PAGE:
17. Chappell LC, Seed PT, Briley AL, Kelly FJ, Lee R, Hunt BJ, Parmar K, Bewley SJ, Shennan AH, Steer PJ, Poston L. Effect of antioxidants on the occurrence of pre-eclampsia in women at increased risk: a randomised trial. Lancet. 354(9181):810-6.
  18. Manzella D, Barbieri M, Ragno E, Paolisso G. Chronic administration of pharmacologic doses of vitamin E improves the cardiac autonomic nervous system in patients with type 2 diabetes. Am J Clin Nutr. 73(6):1052-7.
  19. Tutuncu NB, Baraktar M, Varli K. Reversal of defective nerve conduction with vitamin E supplementation in type 2 diabetes. Diabetes Care. 1998;21:1915-1918.
  20. Lonn E, Yusuf S, Hoogwerf B, Pogue J, Yi Q, Zinman B, Bosch J, Dagenais G, Mann JF, Gerstein HC, HOPE Study, MICRO-HOPE Study. Effects of vitamin E on cardiovascular and microvascular outcomes in high-risk patients with diabetes: results of the HOPE study and MICRO-HOPE substudy. Diabetes Care. 25(11):1919-27.
  21. Paolisso G, D'Amore A, Galzerano D, et al. Daily vitamin E supplements improve metabolic control but not insulin secretion in elderly type II diabetic patients. Diabetes Care. 1993;16:1433-1437.
  22. Paolisso G, Di Maro G, Galzerano D, Cacciapuoti F, Varricchio G, Varricchio M, D'Onofrio F. Pharmacological doses of vitamin E and insulin action in elderly subjects. Am J Clin Nutr. 59(6):1291-6.
  23. Manning PJ, Sutherland WH, Walker RJ, Williams SM, De Jong SA, Ryalls AR, Berry EA. Effect of high-dose vitamin E on insulin resistance and associated parameters in overweight subjects. Diabetes Care. 27(9):2166-71.
  24. Ward NC, Wu JH, Clarke MW, Puddey IB, Burke V, Croft KD, Hodgson JM. The effect of vitamin E on blood pressure in individuals with type 2 diabetes: a randomized, double-blind, placebo-controlled trial. J Hypertens. 25(1):227-34.
  25. Shahar E, Hassoun G, Pollack S. Effect of vitamin E supplementation on the regular treatment of seasonal allergic rhinitis. Ann Allergy Asthma Immunol. 92(6):654-8.
  26. Ziaei S, Kazemnejad A, Zareai M. The effect of vitamin E on hot flashes in menopausal women. Gynecol Obstet Invest. 64(4):204-7.
  27. Barton DL, Loprinzi CL, Quella SK, Sloan JA, Veeder MH, Egner JR, Fidler P, Stella PJ, Swan DK, Vaught NL, Novotny P. Prospective evaluation of vitamin E for hot flashes in breast cancer survivors. J Clin Oncol. 16(2):495-500.
  28. Kachel DL, Moyer TP, Martin WJ II. Amiodarone-induced injury of human pulmonary artery endothelial cells: protection by alpha-tocopherol. J Pharmacol Exp Ther. 1990;254:1107-1112.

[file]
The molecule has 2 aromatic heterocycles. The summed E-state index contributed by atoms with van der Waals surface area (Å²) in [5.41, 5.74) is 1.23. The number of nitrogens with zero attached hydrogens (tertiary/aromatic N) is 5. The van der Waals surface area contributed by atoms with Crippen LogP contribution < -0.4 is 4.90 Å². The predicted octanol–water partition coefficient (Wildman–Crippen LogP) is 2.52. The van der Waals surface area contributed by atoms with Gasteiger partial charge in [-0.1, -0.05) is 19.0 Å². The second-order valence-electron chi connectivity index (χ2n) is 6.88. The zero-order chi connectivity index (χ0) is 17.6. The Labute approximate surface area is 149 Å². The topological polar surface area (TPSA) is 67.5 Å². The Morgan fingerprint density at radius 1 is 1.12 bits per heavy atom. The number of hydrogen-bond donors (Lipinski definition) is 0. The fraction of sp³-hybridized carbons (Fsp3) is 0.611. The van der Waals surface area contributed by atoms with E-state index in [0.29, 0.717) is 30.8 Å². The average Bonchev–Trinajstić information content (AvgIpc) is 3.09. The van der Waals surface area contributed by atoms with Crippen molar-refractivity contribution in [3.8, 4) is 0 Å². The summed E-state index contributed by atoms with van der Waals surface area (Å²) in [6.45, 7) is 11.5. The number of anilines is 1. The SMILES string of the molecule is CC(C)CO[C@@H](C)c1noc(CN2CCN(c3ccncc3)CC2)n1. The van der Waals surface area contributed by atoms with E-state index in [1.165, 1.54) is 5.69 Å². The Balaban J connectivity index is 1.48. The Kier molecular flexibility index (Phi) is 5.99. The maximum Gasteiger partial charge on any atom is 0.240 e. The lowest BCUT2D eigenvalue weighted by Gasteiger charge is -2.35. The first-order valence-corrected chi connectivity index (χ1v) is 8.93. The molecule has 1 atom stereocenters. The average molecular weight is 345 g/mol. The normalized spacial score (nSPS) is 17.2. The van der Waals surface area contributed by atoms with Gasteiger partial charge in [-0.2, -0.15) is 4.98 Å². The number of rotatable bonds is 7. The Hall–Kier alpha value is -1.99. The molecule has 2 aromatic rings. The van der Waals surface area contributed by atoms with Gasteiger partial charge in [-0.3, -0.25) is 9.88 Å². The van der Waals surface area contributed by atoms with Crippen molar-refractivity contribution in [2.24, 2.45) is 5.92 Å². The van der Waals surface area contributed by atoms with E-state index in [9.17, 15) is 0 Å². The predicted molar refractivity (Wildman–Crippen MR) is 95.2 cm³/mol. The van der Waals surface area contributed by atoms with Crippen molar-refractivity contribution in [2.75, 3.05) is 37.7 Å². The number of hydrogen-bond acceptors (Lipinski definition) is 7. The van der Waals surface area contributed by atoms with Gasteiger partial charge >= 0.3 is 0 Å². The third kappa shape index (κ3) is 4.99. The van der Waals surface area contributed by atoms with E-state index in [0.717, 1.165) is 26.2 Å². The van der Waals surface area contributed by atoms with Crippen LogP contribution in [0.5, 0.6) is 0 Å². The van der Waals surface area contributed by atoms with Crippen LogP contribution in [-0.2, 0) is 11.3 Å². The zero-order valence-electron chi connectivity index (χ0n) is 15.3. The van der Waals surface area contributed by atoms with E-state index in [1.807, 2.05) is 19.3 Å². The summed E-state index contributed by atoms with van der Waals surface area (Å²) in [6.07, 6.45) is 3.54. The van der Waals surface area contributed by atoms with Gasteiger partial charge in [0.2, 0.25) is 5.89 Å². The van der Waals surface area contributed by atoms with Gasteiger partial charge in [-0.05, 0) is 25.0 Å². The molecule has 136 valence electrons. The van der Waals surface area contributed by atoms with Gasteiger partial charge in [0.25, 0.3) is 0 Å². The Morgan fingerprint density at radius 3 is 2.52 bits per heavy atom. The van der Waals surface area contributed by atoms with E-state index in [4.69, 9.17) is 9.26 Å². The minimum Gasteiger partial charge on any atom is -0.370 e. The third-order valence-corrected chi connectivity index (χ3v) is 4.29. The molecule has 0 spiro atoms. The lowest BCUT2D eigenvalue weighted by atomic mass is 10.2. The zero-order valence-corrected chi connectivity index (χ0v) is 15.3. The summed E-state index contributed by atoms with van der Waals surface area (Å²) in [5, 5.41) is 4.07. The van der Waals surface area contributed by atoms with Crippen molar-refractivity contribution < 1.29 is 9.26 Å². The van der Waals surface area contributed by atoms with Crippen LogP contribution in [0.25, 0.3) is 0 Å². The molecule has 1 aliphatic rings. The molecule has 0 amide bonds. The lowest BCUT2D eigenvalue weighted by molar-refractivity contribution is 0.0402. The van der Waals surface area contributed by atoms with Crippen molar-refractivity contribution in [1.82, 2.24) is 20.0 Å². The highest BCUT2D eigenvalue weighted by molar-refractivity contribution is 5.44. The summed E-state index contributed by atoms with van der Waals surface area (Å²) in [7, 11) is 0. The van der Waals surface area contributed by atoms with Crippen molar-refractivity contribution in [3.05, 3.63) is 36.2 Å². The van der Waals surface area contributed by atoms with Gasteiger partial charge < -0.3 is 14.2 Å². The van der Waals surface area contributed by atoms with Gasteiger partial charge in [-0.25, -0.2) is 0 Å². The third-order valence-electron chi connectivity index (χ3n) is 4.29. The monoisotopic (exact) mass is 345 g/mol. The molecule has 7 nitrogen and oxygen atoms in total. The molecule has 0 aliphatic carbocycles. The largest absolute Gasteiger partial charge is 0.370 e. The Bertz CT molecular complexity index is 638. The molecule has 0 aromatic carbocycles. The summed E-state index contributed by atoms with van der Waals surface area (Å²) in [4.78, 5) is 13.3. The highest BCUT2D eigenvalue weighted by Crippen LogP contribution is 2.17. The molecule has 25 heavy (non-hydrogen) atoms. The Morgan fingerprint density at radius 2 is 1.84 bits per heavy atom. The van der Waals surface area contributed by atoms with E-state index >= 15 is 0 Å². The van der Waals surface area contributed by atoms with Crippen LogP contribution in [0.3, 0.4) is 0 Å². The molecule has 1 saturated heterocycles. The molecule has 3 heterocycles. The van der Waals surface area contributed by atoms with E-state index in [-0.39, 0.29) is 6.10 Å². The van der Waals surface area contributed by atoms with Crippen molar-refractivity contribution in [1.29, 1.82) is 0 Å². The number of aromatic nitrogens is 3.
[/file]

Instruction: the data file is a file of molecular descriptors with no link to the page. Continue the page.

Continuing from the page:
29. Pace A, Giannarelli D, Galiè E, Savarese A, Carpano S, Della Giulia M, Pozzi A, Silvani A, Gaviani P, Scaioli V, Jandolo B, Bove L, Cognetti F. Vitamin E neuroprotection for cisplatin neuropathy: a randomized, placebo-controlled trial. Neurology. 74(9):762-6.
  30. Ogunmekan AO, Hwang PA. A randomized, double-blind, placebo-controlled, clinical trial of D-alpha-tocopheryl acetate (vitamin E), as add-on therapy, for epilepsy in children. Epilepsia. 30(1):84-9.
  31. Raju GB, Behari M, Prasad K, Ahuja GK. Randomized, double-blind, placebo-controlled, clinical trial of D-alpha-tocopherol (vitamin E) as add-on therapy in uncontrolled epilepsy. Epilepsia. 35(2):368-72.
  32. Levy SL, Burnham WM, Bishai A, Hwang PA. The anticonvulsant effects of vitamin E: a further evaluation. Can J Neurol Sci. 19(2):201-3.
  33. Adler LA, Edson R, Lavori P, Peselow E, Duncan E, Rosenthal M, Rotrosen J. Long-term treatment effects of vitamin E for tardive dyskinesia. Biol Psychiatry. 43(12):868-72.
  34. Lohr JB, Caligiuri MP. A double-blind placebo-controlled study of vitamin E treatment of tardive dyskinesia. J Clin Psychiatry. 57(4):167-73.
  35. Rotrosen J, Adler L, Lohr J, Edson R, Lavori P. Antioxidant treatment of tardive dyskinesia. Prostaglandins Leukot Essent Fatty Acids. 55(1-2):77-81.
  36. Adler LA, Peselow E, Rotrosen J, Duncan E, Lee M, Rosenthal M, Angrist B. Vitamin E treatment of tardive dyskinesia. Am J Psychiatry. 150(9):1405-7.
  37. McBride JM, Kraemer WJ, Triplett-McBride T, Sebastianelli W. Effect of resistance exercise on free radical production. Med Sci Sports Exerc. 30(1):67-72.
  38. Suleiman SA, Ali ME, Zaki ZM, el-Malik EM, Nasr MA. Lipid peroxidation and human sperm motility: protective role of vitamin E. J Androl. 17(5):530-7.
  39. Fuchs J, Kern H. Modulation of UV-light-induced skin inflammation by D-alpha-tocopherol and L-ascorbic acid: a clinical study using solar simulated radiation. Free Radic Biol Med. 25(9):1006-12.
  40. Eberlein-König B, Placzek M, Przybilla B. Protective effect against sunburn of combined systemic ascorbic acid (vitamin C) and d-alpha-tocopherol (vitamin E). J Am Acad Dermatol. 38(1):45-8.
  41. Darr D, Dunston S, Faust H, et al. Effectiveness of antioxidants (vitamin C and E) with and without sunscreens as topical photoprotectants. Acta Derm Venereol. 1996;76:264-268.